Introduction: Pulmonary hypertension (PH) is a serious complication of lupus. The effectiveness of current vasoactive therapy has not been well described.
Methods: Retrospective analysis of 12 patients with lupus-associated PH (age 43+/-10 years, mean+/-SD, all female) treated with pulmonary vasodilators.
Results: At baseline, patients had severe PH: median six-minute walk distance (6MWD) 266 m (95% confidence interval [CI], 106 to 362); functional class III (n=7) and IV (n=5); mean pulmonary artery pressure (mPAP) 52 mmHg and cardiac index 2.23 L/min/m(2). Eight patients were started on epoprostenol and 2 each on bosentan or treprostinil. After a mean follow-up of 41+/-25 months, 5 patients were on combination therapy (3 epoprostenol plus bosentan, 1 treprostinil plus bosentan, 1 bosentan plus sildenafil) and 7 were on monotherapy (2 epoprostenol, 4 bosentan, 1 sildenafil); 6MWD increased by 139 m (95% CI, 36 to 259, p=0.007), 8 patients were functional class I or II and 4 were class III; right ventricular systolic pressure (RVSP) decreased by 22 mmHg (95% CI, 6 to 36; p=0.012), mPAP decreased by 18 mmHg (95% CI, 8 to 29; p=0.014), and cardiac index increased by 1.44 L/min/m(2) (95% CI, 0.76 to 2.08; p=0.016). There was no mortality or need for lung transplantation. Therapy was well tolerated.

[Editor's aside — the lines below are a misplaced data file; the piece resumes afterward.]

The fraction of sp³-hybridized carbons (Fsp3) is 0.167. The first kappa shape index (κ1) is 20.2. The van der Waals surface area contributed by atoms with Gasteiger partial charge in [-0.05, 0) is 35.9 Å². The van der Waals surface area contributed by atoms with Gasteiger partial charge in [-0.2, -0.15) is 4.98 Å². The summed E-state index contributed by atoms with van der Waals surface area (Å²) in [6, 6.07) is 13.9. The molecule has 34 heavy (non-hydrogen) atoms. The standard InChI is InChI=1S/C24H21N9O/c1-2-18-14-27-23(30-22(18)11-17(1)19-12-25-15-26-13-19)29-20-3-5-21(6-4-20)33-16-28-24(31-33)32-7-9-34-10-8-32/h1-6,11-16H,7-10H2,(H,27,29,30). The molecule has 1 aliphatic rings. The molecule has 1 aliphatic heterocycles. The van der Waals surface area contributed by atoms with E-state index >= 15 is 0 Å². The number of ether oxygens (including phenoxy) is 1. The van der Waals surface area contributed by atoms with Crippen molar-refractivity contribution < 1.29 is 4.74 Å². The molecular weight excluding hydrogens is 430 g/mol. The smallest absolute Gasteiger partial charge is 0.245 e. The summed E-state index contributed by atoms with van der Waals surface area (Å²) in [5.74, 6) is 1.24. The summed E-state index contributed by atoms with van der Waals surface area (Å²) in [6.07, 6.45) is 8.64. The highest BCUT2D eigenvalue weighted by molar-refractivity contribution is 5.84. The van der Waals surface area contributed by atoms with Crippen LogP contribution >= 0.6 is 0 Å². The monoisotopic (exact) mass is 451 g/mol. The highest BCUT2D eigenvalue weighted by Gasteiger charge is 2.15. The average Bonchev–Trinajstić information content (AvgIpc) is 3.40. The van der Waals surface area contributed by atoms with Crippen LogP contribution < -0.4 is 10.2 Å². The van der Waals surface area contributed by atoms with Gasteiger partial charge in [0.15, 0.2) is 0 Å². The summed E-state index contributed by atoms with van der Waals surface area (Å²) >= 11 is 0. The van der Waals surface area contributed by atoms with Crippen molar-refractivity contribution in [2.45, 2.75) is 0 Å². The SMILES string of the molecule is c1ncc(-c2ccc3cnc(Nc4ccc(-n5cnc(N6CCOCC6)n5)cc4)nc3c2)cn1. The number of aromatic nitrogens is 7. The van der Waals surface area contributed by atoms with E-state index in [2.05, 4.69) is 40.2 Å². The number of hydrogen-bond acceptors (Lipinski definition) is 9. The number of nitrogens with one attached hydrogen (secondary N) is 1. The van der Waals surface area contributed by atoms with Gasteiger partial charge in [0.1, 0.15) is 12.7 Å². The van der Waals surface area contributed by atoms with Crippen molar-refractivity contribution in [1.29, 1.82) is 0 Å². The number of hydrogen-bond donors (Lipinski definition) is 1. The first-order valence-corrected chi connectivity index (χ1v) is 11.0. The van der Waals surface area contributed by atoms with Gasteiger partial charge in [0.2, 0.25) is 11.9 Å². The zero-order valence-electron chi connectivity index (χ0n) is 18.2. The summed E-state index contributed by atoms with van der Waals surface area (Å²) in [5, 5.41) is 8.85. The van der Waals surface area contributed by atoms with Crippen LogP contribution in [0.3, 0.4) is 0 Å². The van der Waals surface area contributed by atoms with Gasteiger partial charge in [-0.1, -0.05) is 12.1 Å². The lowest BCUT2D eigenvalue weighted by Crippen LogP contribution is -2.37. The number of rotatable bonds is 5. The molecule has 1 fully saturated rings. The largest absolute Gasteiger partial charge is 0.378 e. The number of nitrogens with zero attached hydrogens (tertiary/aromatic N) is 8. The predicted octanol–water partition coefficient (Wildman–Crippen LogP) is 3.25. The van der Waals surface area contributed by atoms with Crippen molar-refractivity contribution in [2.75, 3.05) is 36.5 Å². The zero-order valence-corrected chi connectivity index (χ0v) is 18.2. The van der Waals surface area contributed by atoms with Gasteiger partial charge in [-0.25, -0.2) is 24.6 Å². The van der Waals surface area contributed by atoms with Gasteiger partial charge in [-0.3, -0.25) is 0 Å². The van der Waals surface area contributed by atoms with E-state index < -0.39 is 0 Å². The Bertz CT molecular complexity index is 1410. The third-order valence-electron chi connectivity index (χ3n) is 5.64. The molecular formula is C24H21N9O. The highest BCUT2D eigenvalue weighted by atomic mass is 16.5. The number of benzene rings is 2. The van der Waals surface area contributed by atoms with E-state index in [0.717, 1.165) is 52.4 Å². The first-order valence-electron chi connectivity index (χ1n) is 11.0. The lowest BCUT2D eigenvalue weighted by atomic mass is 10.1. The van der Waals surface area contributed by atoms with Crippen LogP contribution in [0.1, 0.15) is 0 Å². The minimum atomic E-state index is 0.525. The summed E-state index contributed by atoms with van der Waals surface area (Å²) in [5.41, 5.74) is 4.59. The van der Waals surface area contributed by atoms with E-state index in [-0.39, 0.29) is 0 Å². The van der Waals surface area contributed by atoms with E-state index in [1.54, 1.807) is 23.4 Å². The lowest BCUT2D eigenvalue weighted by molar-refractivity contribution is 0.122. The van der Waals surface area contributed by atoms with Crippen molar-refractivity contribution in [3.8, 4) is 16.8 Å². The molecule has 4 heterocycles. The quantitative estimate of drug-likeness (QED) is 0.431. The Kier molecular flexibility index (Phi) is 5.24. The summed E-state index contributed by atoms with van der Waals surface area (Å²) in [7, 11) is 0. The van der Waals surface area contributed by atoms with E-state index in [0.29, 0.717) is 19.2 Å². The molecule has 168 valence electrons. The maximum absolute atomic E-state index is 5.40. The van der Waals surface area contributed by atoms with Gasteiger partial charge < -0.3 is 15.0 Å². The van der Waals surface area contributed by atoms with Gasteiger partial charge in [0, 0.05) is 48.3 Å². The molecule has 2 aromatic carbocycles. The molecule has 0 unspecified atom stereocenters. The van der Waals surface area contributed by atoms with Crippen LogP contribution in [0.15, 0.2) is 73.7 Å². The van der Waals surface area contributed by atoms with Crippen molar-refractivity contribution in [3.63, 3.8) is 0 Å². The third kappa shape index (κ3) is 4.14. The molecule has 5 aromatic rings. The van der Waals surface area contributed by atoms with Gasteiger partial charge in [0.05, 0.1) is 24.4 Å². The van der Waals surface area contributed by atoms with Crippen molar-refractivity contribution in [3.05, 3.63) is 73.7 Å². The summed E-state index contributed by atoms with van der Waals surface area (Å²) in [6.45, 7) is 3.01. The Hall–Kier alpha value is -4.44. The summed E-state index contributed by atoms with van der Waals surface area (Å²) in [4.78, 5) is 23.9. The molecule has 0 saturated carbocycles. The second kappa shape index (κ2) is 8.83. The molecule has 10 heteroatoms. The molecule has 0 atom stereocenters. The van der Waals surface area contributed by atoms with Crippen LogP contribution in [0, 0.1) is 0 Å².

Conclusions: Vasoactive therapy can achieve sustained clinical and hemodynamic improvement in lupus-associated PH.